It was hard to believe, so I checked with BT’s press office, and yes, BT’s group director of strategy, policy and portfolio Liv Garfield had been quoted correctly: “There’s no point in going back and investing, just because it’s something called P instead of C.”
So now we know: everyone who gets a fibre to the cabinet (FTTC) service can absolutely forget about a fibre to the premises (FTTP) link. Well done, PCPro.
But wait, BT’s press office says that 25% of homes will have FTTP under the present £2.5bn plan to give two-thirds of homes FTTC access.
So is BT saying that the two-thirds of premises will receive FTTC (ie a maximum of 40Mbps download speed), but they will never get a direct fibre connection, except for 25%. Is that 25% of the total UK premises or of the two-thirds of premises in the present plan?.
Refering to my (t)rusty old HP 12C, if there are 27 million premises in the UK, a quarter of two-thirds is just 4.46 million. Interesting to know how BT will determine which 4.5 million are deserving of FTTP.
In the same statement Garfield said most FTTC homes get 33-38Mbps. But on 24 November BT Wholesale issued the following statement to internet service providers: “We are pleased to announce that BT Wholesale Broadband Connect (WBC) is now supporting line speeds as low as 5Mbit/s on Fibre to the Cabinet (FTTC) services.The minimum speed supported on FTTC was previously 15Mbit/s. In order to increase the footprint served by Fibre to the Cabinet the limit has been reviewed and lowered, down to 5Mbit/s.”
I know the government is asking everyone to do more with less, but really. Is this the superfast broadband Ian Livingston promised to deliver? Is this what UK plc needs to compete with other countries?
And what should consumers expect to pay for a 5Mbps fibre connection? And will that be “up to” or guaranteed, or contended or symmetrical?
One can hardly blame customers for being confused, frustrated and increasingly sceptical of BT and its fibre promises.
BT has clarified the position as follows:
“With regards to FTTP, it’s 25 per cent of BT’s total roll out to two thirds of UK homes by 2015.
“With regards to your comments about the 5Mbit/s FTTC service, I’m afraid there has been lots of confusion around this as a result of pieces that have cropped up on the broadband forums.
“The assumption is that BT is simply slowing down its FTTC service. The company is not slowing down its FTTC service – we are simply adding an additional option to the service to satisfy demand from communications providers and their end customers. Also, we have never said that it is in order to increase the FTTC footprint – another media outlet has simply assumed this and passed this off as BT’s comments when we have never made such a statement. We simply adding another variant to the FTTC service in response to customer demand.
“As you know, BT’s FTTC service (available on a wholesale basis to UK ISPs via Openreach and BT Wholesale) offers speeds of up to 40Mbit/s. As the connection from the FTTC cabinet on the street to the customer’s home is copper wire then the speed a customer receives is dependent on how far away their home is from that green cabinet.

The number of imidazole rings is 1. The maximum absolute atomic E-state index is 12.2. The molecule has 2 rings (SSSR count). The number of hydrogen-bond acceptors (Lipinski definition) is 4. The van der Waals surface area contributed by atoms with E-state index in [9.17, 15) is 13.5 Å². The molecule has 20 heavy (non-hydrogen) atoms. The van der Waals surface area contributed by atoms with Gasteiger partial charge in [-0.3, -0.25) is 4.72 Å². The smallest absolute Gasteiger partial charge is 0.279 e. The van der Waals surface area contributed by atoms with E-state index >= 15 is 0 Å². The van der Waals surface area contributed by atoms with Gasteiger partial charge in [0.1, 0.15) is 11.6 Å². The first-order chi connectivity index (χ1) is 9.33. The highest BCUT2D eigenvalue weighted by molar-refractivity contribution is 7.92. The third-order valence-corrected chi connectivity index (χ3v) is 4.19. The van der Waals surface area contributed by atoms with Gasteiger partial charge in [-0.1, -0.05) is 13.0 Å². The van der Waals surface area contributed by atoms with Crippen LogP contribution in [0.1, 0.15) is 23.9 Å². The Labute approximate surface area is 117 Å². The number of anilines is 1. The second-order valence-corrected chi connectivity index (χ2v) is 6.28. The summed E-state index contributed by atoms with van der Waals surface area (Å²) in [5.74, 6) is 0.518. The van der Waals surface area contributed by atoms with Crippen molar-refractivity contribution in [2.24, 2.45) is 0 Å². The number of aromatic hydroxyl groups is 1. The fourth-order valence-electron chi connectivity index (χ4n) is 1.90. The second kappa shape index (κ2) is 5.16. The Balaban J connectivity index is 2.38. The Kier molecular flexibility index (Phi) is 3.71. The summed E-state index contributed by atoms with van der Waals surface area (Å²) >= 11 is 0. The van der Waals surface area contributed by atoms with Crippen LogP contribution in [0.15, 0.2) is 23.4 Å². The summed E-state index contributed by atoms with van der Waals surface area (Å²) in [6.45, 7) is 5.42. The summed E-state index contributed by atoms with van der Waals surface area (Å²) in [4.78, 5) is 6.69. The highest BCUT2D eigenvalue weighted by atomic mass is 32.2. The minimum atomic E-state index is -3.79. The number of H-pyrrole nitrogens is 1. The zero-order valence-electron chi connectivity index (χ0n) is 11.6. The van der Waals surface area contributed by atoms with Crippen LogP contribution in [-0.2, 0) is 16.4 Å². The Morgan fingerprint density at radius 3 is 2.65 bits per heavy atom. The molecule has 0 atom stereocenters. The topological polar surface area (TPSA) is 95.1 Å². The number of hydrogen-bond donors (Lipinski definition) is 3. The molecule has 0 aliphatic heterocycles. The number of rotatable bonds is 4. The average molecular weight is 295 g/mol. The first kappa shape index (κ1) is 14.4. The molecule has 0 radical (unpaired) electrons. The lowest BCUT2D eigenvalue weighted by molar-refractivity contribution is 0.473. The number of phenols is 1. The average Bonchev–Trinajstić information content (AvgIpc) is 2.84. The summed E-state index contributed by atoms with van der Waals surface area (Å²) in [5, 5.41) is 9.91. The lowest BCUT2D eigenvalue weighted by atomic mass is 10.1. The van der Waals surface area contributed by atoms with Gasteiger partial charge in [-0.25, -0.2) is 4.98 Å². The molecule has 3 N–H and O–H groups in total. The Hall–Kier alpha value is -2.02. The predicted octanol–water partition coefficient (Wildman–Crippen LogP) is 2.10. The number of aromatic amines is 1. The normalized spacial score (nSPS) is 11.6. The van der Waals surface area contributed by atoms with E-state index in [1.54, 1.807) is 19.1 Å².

“Previously, end customers buying the service were guaranteed that the speed of their service wouldn’t fall below 15Mbit/s at any given time. We call this “the minimum assured speed”. It also meant that customers whose line couldn’t support a minimum speed of 15Mbit/s were unable to order FTTC over BT’s network via their service provider.
“In order to satisfy demand for the service from these specific customers, we are simply adding another option to the FTTC service which has a lower minimum assured speed. So, for example, a customer who can receive say, 2Mbit/s today over copper, but whose line can support say a 10Mbit/s service using FTTC, can now order fibre broadband over BT’s network. “Previously these customers weren’t able to order the service because of the 15Mbit/s threshold. So this is clearly good news for customer.
“So to be clear – there are now two variants of the FTTC service. One with a minimum assured speed of 5Mbit/s and one with a minimum assured speed of 15Mbit/s.
“Communications Providers will decide which option to offer their end customers, depending on the capabilities of the end customer’s line.
“Here is BT’s statement:
‘In response to customer demand, BT has decided to add a variant to its Fibre-to-the-Cabinet (FTTC) service which has a minimum assured downstream speed of 5Mb/s. This is in addition to the mainstream version of the service which has a minimum assured downstream speed of 15Mb/s. This means that consumers and businesses that have previously been unable to order fibre broadband over BT’s network because their line was unable to support the minimum speed of 15Mb/s will now able to do so via their ISP. While these customer’s lines will be unable to support the super-fast speeds of up to 40Mb/s offered by BT’s FTTC service, the option of a lower minimum assured speed for FTTC means that some customers may see an improvement in their broadband speeds compared with the current speed they receive over the copper network.'”